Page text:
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Tag Archives: Medical Revenue Cycle Management

5 Tech tools to boost financial performance

Most physicians are already using EHR systems to record patient encounters, track clinical progress, and report on outcomes. But fewer are taking full advantage of them as a tool to improve financial performance, according to practice management experts Lucy Zielinski, vice president of The Camden Group, and Derek Kosiorek, a principal consultant with the Medical Group Management Association. While there are myriad technology features and add-ons that can help optimize workflow and bring in payments, a few are becoming essential to revenue cycle efficiency. They recommend starting at the front desk with these five tools that leverage the capabilities of your system.

Read more at Physicians Practice.com.

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Revenue Cycle Management: 7 Steps to Improving Patient Collections

Many small and mid-size medical practices are leaving money on the table by failing to develop a strategy for collections, experts say. The most common problem is lack of monitoring and accountability, according to Reed Tinsley, CPA, a Houston-based practice management consultant. You need to collect copays at the time of service and keep on top of overdue accounts. Read more in this article I wrote for Physicians Practice.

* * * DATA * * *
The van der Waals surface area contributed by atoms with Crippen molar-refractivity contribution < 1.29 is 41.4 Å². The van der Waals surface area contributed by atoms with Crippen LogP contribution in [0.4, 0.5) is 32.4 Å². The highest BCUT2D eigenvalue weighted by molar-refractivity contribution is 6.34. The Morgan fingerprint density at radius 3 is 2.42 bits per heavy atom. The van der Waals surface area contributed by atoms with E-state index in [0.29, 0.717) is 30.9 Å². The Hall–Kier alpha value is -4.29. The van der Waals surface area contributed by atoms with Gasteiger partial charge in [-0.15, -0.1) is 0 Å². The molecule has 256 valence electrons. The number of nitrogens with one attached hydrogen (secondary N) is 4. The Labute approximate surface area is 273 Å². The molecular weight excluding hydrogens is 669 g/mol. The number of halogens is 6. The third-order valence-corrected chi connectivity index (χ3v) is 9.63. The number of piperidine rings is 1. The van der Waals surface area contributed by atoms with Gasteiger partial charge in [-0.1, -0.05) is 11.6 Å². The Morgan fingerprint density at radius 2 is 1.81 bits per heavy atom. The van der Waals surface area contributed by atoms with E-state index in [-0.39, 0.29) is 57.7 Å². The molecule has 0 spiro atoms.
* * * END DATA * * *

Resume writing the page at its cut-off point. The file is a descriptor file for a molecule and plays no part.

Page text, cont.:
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Revenue Cycle Management: Preventing Claim Denials

Preventing denials requires careful documentation but physicians don’t always make the connection between poor documentation and declining revenue. As a result, some offices get stuck in a downward spiral that’s difficult to reverse without a coordinated effort between the front and back office.

Revenue cycle management experts I spoke with had some great tips for reversing that negative trend. Here are 5 worth noting:

Communicate. Physicians, nurse practitioners, and physician assistants should receive frequent, direct feedback about the quality of their documentation. Whether your billing staff is medical revenue cycleon-site or you work with a third-party, you need to know how often and why your claims are denied. Consider having regular staff meetings or online discussions focused on billing and coding.

Test for coding competency. Perform a baseline assessment of providers’ coding skills and repeat it twice a year to make sure everyone is up to speed.

Invest in training. Both newly hired and established providers should undergo regular training and refresher courses on coding and documentation. Remember: poor documentation + inaccurate coding = denied claim (and lost revenue).

Show them the money. Complying with coding audits and attending educational seminars should be tied to financial compensation and/or bonuses.

Use technology. “Scrubber” tools embedded in your practice management system search for coding errors and generate reports on recurrent problems–consult them regularly to avoid repeating common errors.

 

Please see the longer version of this column that I wrote for Physicians Practice.

 

 

 

 

 

 

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